Discussion in 'Fruit Trees' started by Native Hunter, Sep 13, 2018.
I love Thee because Thou art so loaded that Thou breaketh thy limbs.
Dang they are loaded!
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That must be a new hybrid, "self trimming trees"!
Actually that tree illustrates one of the things I love about persimmons. That tree is just a run-of-the-mill seedling and nothing really special. Nearly all my trees are that loaded, and the seedling trees are just as good as the grafted trees in the eyes (and mouths) of the deer. I love apples and pears too, but that won’t be the case with them.
This is a seedling persimmon, and I took the picture yesterday. It's been dropping for weeks but is still loaded. We may need to give this one a name. They have already used "Deer Magnet" so maybe we will call it "Deer Tractor Beam".....
I finally found a producing persimmon on my place (1st pic), unfortunately it's right up beside the cottage. I'd much prefer it down in the woods somewhere. I also found another mature one down by the creek on the lower 20 (2nd pic). It looks like it might have had some fruit but it was too sparse and high up to tell for sure.
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That looks like a good producing tree Pinetag. Even though it is by your cottage, I bet they sneak in at night and get some.
Yea, I've thought about putting a camera on it just to see what comes by.
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I love thee because I can't kill thee:
A couple of years ago I accidentally ran over a grafted persimmon tree that I had planted. The cage literally tore off all the bark and destroyed the tree. I clipped it off at the groundline and put up a new cage. Two years later I have a 15 foot tree that is loaded with fruit. Evidentially I got lucky and the rootstock was a female. I had planned on topworking the tree when it grew back, but the fruit looks so good I will just leave it and do nothing else.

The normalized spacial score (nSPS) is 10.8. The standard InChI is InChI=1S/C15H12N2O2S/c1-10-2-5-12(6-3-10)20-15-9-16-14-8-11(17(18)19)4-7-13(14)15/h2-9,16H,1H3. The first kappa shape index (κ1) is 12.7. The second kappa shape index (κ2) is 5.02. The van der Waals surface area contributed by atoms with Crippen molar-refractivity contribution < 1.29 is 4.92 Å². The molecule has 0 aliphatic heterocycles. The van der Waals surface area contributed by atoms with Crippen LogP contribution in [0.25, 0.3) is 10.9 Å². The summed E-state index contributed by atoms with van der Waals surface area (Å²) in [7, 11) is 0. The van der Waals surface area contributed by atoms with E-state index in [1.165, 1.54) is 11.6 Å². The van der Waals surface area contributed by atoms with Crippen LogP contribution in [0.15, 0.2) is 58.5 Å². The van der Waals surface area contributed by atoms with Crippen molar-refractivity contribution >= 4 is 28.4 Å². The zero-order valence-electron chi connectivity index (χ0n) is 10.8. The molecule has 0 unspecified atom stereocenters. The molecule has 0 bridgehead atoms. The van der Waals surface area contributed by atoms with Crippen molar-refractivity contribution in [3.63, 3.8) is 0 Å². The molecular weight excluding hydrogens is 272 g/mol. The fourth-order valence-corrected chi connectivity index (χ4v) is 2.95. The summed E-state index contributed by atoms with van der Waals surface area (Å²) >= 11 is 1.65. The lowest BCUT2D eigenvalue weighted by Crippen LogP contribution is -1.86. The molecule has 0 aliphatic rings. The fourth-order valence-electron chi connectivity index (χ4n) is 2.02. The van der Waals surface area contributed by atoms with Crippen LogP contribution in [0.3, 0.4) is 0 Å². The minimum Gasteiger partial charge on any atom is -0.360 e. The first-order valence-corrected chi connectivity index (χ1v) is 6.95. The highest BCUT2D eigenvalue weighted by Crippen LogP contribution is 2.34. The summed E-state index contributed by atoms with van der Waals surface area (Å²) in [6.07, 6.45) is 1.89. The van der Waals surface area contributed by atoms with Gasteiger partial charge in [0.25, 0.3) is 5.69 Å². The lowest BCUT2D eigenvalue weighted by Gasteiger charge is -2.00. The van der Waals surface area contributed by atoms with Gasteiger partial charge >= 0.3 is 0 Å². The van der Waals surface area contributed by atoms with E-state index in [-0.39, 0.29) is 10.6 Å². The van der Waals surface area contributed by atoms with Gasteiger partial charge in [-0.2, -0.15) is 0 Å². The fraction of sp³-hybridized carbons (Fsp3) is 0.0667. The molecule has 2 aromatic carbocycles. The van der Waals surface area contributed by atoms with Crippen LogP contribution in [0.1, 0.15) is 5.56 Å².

A very nice specimen. My survivor, Tiny pulled this one from it's plastic container and brutalized it. I planted it and Tiny came back to finish the job. My wonderment of the moment, should I select the top growth and figure that the trunk will heal over, or do I select a lower one on the stem below damage, or one at ground level, I have choices, Steve?
At this point, I would probably leave it and assume that the trunk will heal over. The tree will benefit from the extra sunlight received via the top. If you see the situation changing, you can always change plans later on. My tree came back so well because it had an established root system. Your tree was just planted, so I would opt for just waiting a while before doing anything.
Looks like I'm headed for another limb breaking persimmon year. Note how the limbs are already sagging on this one, and the persimmons are still far from the size they will be when ripe. This particular tree is another seedling, but my grafted trees are really kicking in now too - especially the Deer Magnet and Miller.
Thou trees art loaded. Again...
It looks like the seedling in Post 189 above is going to bear large sized fruit. First pic below is the seedling and the second pic is Deer Magnet. They look very similar.
I hated to cut this limb off of one of my trees today, but it had grown out and was blocking my view into a food plot. This is off another seedling at a different location.
This one has already had two limbs to break off. This one may be next. But, it doesn't matter because most persimmons eventually shed low limbs anyway as they age. It doesn't hurt anything.
Does anyone have any thoughts on where to find potted trees(SE PA and/or north central PA)? I need to find a pollinator for a single survivor that began flowering this year.
Here is an interesting persimmon. A few years ago I bought a named cultivar Japanese Persimmon from a nursery. It was growing great, and then we had a bad wind storm that broke the top out of it - just a stub left. I had kind of forgotten about it, but two years ago I noticed that it was growing a new top from the stub. Well, fast forward to this year and it is loaded with what appears to be just plain American Persimmons. My hunch is that it was a Japanese Persimmon grafted to an American Female. The wind storm removed the Japanese part and the American Persimmon grew back.
Ain't that the truth!
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